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Posted: July 29, 2009
'Microfluidic palette' may paint clearer picture of biological processes
(Nanowerk News) The masterpieces that spring from the talents of Rembrandt, Van Gogh and other artists often begin with the creation of a gradient of colors on a palette. In a similar manner, researchers at the National Institute of Standards and Technology (NIST) have created an innovative device called the "microfluidic palette" to produce multiple, steady-state chemical gradients—gradual changes in concentration across an area—in a miniature chamber about the diameter of a pinhead. The tool can be used to study the complex biological mechanisms in cells responsible for cancer metastasis, wound healing, biofilm formation and other fluid-related processes.
For each of the three dyes injected into the NIST microfluidic palette, an independent gradient forms that remains constant as long as flow into the system does not change. Overlapping the three gradients results in a blend of dye concentrations, but the combination of colors in any single location is distinctly different from all others location. (Image: J. Atencia, NIST)
The advantage of the NIST system, as described in a new paper ("The microfluidic palette: A diffusive gradient generator with spatio-temporal control"), is that the gradients are generated by diffusion—the gentle movement of matter from one point to another by random molecular motion. Microfluidic systems usually mix fluids more actively, by pumps and the circulation of currents. Diffusion gradients allow cells being studied to remain in the microchamber without the chance of their being swept away. Diffusion also permits chemical molecules to move in and out of the cells naturally and eliminates the risk of shear stresses, commonly produced by currents, which could cause the cells to rupture or behave abnormally.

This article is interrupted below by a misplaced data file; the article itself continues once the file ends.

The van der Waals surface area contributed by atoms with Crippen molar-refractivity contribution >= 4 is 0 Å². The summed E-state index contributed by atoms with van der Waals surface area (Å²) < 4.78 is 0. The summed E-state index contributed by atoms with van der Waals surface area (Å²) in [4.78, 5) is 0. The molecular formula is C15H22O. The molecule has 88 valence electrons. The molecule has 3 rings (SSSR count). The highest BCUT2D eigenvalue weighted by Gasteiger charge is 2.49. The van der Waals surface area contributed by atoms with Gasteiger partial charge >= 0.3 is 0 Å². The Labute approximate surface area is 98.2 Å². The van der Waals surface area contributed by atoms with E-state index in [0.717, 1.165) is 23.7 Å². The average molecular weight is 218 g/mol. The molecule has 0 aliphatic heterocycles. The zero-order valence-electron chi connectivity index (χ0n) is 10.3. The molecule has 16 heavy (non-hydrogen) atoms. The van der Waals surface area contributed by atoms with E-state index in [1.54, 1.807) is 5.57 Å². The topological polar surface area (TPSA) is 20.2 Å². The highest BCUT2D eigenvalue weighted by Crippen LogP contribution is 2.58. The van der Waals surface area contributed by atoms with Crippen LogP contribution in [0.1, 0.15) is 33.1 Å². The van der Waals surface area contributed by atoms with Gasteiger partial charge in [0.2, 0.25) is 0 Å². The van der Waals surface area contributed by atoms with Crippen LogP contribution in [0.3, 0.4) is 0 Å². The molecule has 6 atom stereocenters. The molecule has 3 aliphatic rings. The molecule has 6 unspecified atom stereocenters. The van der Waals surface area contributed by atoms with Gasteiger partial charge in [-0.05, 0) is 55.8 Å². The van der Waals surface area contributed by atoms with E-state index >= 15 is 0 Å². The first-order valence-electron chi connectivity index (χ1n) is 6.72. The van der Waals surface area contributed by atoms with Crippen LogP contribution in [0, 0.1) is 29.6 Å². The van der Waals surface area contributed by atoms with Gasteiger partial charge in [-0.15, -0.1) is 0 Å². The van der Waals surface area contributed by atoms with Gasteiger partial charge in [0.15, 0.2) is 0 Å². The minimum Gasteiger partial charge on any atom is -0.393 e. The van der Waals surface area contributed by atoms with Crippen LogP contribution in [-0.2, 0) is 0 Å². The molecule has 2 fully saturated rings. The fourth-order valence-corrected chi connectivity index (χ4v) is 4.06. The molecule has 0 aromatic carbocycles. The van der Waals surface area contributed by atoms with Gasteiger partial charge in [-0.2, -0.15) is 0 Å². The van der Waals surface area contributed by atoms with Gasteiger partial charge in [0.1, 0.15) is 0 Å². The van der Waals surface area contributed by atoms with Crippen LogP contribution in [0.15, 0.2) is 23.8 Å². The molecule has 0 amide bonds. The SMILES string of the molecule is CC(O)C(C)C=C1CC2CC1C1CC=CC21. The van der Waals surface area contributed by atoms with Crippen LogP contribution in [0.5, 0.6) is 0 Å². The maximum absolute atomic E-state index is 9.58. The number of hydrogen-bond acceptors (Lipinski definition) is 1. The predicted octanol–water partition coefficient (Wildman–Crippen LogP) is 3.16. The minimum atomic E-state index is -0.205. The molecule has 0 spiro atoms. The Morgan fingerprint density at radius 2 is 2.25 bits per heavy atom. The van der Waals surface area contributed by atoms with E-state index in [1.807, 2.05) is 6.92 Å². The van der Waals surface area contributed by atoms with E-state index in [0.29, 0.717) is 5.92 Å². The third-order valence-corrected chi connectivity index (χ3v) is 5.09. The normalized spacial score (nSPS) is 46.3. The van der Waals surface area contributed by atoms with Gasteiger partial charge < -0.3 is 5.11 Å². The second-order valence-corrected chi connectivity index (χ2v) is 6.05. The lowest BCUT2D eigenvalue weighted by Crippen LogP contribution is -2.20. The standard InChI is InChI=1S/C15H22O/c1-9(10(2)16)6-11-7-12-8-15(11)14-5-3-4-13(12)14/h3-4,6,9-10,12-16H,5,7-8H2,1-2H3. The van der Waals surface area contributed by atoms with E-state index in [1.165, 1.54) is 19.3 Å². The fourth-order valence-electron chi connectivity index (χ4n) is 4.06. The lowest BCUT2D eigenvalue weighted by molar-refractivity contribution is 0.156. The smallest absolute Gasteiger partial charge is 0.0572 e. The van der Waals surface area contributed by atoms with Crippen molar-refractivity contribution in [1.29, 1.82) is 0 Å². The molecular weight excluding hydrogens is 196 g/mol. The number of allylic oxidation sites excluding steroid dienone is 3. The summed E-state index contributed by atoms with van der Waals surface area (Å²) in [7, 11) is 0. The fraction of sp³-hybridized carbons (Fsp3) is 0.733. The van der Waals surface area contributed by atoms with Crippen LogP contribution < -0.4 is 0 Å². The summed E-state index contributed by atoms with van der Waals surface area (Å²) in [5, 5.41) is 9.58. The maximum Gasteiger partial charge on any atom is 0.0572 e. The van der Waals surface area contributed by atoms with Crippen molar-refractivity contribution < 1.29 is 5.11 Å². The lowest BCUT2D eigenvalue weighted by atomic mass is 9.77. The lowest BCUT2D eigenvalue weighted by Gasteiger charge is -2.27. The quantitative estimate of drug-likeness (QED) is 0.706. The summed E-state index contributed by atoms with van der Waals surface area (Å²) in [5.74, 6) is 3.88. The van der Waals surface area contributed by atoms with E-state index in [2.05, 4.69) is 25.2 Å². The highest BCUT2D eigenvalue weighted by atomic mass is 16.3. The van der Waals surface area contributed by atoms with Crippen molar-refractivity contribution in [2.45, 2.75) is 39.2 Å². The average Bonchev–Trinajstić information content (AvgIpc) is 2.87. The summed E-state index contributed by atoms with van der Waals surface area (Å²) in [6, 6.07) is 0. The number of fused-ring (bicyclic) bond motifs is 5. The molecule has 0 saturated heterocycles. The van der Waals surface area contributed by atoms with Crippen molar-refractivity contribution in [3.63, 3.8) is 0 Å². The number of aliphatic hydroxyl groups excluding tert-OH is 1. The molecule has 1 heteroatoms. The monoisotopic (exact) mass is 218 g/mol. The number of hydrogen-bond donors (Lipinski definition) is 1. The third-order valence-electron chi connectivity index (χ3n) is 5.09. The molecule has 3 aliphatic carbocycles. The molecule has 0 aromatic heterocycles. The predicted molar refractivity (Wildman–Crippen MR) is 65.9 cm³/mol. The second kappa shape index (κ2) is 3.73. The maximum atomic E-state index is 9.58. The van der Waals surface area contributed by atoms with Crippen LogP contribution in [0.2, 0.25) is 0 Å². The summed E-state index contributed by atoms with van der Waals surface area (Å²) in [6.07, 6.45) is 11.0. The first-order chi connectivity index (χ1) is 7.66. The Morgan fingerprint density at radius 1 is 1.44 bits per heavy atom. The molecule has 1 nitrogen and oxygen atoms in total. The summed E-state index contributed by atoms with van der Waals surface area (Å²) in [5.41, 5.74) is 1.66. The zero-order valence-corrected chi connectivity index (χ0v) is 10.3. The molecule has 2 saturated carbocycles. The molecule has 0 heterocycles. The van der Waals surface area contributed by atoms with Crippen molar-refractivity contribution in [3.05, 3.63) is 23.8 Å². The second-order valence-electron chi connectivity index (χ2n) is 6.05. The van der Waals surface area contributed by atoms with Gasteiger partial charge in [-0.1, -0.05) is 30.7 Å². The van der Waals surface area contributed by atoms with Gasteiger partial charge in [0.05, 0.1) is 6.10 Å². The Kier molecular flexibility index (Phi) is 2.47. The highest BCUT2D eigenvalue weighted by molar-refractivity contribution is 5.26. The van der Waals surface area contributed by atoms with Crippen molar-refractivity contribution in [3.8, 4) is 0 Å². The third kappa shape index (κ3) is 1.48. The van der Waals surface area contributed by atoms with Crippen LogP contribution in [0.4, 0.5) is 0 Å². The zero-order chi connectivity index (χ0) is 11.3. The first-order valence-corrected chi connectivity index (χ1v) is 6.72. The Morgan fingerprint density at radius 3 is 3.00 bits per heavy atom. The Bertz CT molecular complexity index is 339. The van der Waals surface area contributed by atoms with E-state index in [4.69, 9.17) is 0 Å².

The NIST microfluidic palette manages this with a clever plumbing trick. The key element of the palette is the microchamber, a small disk-shaped area only 1.5 millimeters (0.06 inch) across etched into the center of a glass wafer. Tiny holes at its circumference—three in the prototype, but it could be more—allow various mixtures to flow into the chamber. Beneath the chamber, each access port connects to the long tail of a Y-shaped channel etched into a second layer. These channels deliver test chemicals to the chamber. Fluid flow in and out of the short arms of each Y at constant pressure assures a constant stream of fresh chemicals. Because the pressure in the chamber is balanced by filling it previously with a buffer solution, the test chemicals that migrate from the channels into the chamber do so almost entirely by diffusion. Therefore, as long as a constant flow of fluid is maintained through the Y's, the gradients in the chamber can be maintained virtually indefinitely.
To demonstrate how the microfluidic palette works, the NIST researchers inject dyes of the three primary colors—red, yellow and blue—separately into the three inlets of the system. For each dye, an independent gradient forms that remains constant as long as flow rate into the system does not change. Overlapping the three gradients results in a blend of dye concentrations in which the combination of colors at one location is distinctly different from any other location.
Similarly, if three separate drugs were injected into the palette where the microchamber contained a culture of cells, individual cells at different locations in the chamber would be exposed to different combinations of the drugs. In a single experiment, one could easily study the effects of a wide range of mixed drug concentrations on the same cell type.
Another potential application of the microfluidic palette is the study of chemotaxis, the movement of cells along a chemical gradient, a biological phenomenon that plays a role in the spread of cancer (metastasis), wound healing, infection and carbon cycling in the ocean.